Steve Speirs – “I‘m going for it.  If I blow up, I blow up.  Nothing to lose.”

Exactly right Steve, my sentiments exactly.  You do your thing on Sunday.  I’ll follow suit on May 19th.

Knock ’em dead my friend, I would give just about anything to be there with you.

The Houston Marathon is in 11 days.

I still cannot walk without a limp.  Running, which I attempted briefly on Tuesday is pretty much a joke at this point.

I was not able to make it two houses down the block before I had to shut it down, tuck tail and hobble back to the house.

To say that I am frustrated would be a colossal understatement.  After more than 600 days of injury free running and racing we are officially injured.  This is not just the traditional aches and pains associated with the marathon taper where your body begins to heal itself from all the intense training.  I’ve been there before and have dealt with that.

This is completely different.  Our left foot/Achilles tendon is tender, inflamed and cannot push off or flex the way it is meant to.  Even walking right now is difficult.  Sadly, there will be no marathon for us next Sunday.

There is a small part of me, the competitive side, that is still holding out hope that my body is able to heal itself and the pain will vanish just as quickly and unreasonably as it arrived.  But with each passing morning when I open my eyes, flex my foot and it feels “perfect” – I realize when it hits the floor and I take my first step to the bathroom that another 24 hours has come and gone and nothing has changed.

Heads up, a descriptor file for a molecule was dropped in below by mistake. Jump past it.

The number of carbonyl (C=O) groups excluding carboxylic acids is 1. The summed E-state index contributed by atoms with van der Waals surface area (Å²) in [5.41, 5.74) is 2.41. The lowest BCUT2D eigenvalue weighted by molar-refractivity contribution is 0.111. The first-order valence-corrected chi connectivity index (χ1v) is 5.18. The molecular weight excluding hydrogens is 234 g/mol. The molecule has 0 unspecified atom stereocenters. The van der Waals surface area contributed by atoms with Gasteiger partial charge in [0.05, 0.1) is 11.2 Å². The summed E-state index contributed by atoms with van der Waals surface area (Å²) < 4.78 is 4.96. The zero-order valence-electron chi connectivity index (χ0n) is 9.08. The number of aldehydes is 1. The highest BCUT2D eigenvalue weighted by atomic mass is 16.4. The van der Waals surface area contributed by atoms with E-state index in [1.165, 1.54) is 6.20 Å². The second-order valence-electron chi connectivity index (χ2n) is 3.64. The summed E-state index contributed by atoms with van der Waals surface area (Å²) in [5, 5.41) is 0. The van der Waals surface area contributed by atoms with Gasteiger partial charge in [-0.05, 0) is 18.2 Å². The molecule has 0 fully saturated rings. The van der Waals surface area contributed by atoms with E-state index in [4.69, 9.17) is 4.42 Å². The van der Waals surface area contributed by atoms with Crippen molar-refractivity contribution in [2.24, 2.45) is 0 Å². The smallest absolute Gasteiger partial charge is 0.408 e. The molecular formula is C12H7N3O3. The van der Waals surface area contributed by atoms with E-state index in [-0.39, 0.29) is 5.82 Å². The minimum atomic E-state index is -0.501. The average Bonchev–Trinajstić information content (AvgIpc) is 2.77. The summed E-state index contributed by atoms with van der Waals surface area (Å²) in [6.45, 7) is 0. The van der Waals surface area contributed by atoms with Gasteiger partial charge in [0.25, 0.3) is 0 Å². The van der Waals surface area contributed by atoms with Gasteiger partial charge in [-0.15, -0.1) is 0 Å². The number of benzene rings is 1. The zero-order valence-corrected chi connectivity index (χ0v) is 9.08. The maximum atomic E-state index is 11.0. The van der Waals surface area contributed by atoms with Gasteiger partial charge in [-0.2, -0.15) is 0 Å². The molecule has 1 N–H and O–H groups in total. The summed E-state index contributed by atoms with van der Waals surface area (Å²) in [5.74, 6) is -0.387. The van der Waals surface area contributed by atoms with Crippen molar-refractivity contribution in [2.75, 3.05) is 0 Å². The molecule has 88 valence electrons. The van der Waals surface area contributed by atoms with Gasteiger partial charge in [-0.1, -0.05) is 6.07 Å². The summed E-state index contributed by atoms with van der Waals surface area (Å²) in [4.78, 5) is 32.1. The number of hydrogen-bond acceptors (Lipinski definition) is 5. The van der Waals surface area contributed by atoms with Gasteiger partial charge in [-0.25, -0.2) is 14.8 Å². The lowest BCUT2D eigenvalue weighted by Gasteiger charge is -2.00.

From a fitness standpoint I am riding the TRI Bike up on the trainer to keep the legs moving and our cardio in decent shape.  After missing the last 10 days or so of running, I am probably losing just enough fitness that we would be on the outside looking in at a sub 3 hour marathon next Sunday anyway.

But it is funny when something that you love to do is taken away from you.  I just want to run right now.

A mile or 26.2 miles – fast or slow – it really doesn’t matter.  I just want an opportunity to pin on that bib and try my best.  There is only a handful of people on this planet that truly care how fast a race I ran down in Houston.  But I know a lot more who would be disappointed in me if I didn’t show up to try.